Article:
The exemplary ministry of President Thomas S. Monson is well-known among members of The Church of Jesus Christ of Latter-day Saints. For more than six decades he has reached out to those in need, giving comfort and peace to countless individuals and personally ministering to the sick and afflicted.1
“Today there are hearts to gladden, there are deeds to be done—even precious souls to save,” President Monson has declared. “The sick, the weary, the hungry, the cold, the injured, the lonely, the aged, the wanderer, all cry out for our help.”2
In his personal ministry, President Monson has shown the difference between administering and ministering. Church members administer programs and ordinances, but they minister to individuals, loving them and coming to their relief. In reaching out to others, President Monson has emulated the Savior, who “came not to be ministered unto, but to minister” (Mark 10:45).
As the following four accounts illustrate, Latter-day Saints who “go, and do … likewise” (Luke 10:37) bless others, the Church, and themselves.
My recovery following minor surgery was not as easy as I had been led to expect. But as ward Relief Society president, I felt that I should be giving help to others, not asking for it. On Monday morning, three days after my surgery, I had to get seven children up and ready for school. I wondered if I would have to keep my oldest daughter home to help with the baby.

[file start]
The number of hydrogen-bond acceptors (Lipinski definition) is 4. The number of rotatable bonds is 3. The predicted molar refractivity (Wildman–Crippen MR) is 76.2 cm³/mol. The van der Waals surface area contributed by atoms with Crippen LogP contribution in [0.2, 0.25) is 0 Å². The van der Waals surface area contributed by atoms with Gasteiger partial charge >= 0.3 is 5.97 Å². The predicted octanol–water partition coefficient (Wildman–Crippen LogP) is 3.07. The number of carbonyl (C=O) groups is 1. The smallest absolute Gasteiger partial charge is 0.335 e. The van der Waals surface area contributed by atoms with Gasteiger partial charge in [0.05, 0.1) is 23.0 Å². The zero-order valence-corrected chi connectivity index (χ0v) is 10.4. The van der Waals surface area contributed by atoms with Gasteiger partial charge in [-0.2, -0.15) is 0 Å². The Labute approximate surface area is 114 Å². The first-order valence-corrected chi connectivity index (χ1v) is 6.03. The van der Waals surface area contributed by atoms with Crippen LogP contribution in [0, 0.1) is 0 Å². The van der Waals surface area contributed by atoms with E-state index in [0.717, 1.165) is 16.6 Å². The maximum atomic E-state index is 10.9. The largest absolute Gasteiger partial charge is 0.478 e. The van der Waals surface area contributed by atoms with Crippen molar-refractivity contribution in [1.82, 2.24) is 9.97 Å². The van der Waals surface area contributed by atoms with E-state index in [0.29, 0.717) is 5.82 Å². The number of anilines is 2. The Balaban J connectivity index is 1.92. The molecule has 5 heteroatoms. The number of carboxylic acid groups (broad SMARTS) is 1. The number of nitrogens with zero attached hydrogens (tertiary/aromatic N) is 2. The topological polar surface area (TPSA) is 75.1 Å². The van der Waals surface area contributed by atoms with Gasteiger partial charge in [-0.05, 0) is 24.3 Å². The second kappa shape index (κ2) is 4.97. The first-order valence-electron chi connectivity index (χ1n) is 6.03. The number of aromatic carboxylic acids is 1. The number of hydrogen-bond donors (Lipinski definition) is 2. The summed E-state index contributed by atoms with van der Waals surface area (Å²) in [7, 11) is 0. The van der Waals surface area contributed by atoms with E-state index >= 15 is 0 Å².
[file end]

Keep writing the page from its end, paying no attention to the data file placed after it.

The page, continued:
As these thoughts went through my head, the doorbell rang. Vickie Woodard, my first counselor and a good friend, had come to help. She announced that she was there to make pancakes. She had a bowl of batter in her arms and asked where she could find a frying pan. The children were delighted.
After breakfast, Vickie got the children off to school, cleaned up, and took the baby home until his noon nap time. Later, when I asked who was caring for her own young children, she told me that her husband had taken a couple of hours off work so she could help me.
Vickie’s and her husband’s service that day allowed me to gather my strength and contributed to my recovery.
Beverly Ashcroft, Arizona, USA
One day when I was home alone with my youngest son, I slipped on a step and fell. Resulting abdominal pain persisted for several days, so I went to see a doctor.
I was pregnant at the time, and tests indicated that my placenta had become detached. This condition required complete rest, or I could lose the baby.
I was worried because we had three little children and could not afford to pay for help. The sisters in my branch, however, found out about my condition and, without being asked, came to my aid. They organized themselves into three groups that helped me in the morning, afternoon, and evening.
They came to wash, iron, cook, clean, and help my children with their homework. A sister named Rute, who was baptized into the Church while I was confined to bed, became well-known in our home. Rute, a nurse, helped at night and administered necessary injections.
I didn’t need to ask for anything; these sisters anticipated my needs and took care of everything. When they had more help than they needed, one sister would sit and visit with me. They did this for three months.
These sisters gave me strength, love, and dedication. They gave of their time and talents. They made sacrifices to be there. They never asked for anything in return. They loved and they served, following the example of the Lord, who taught us, “Verily I say unto you, Inasmuch as ye have done it unto one of the least of these my brethren, ye have done it unto me” (Matthew 25:40).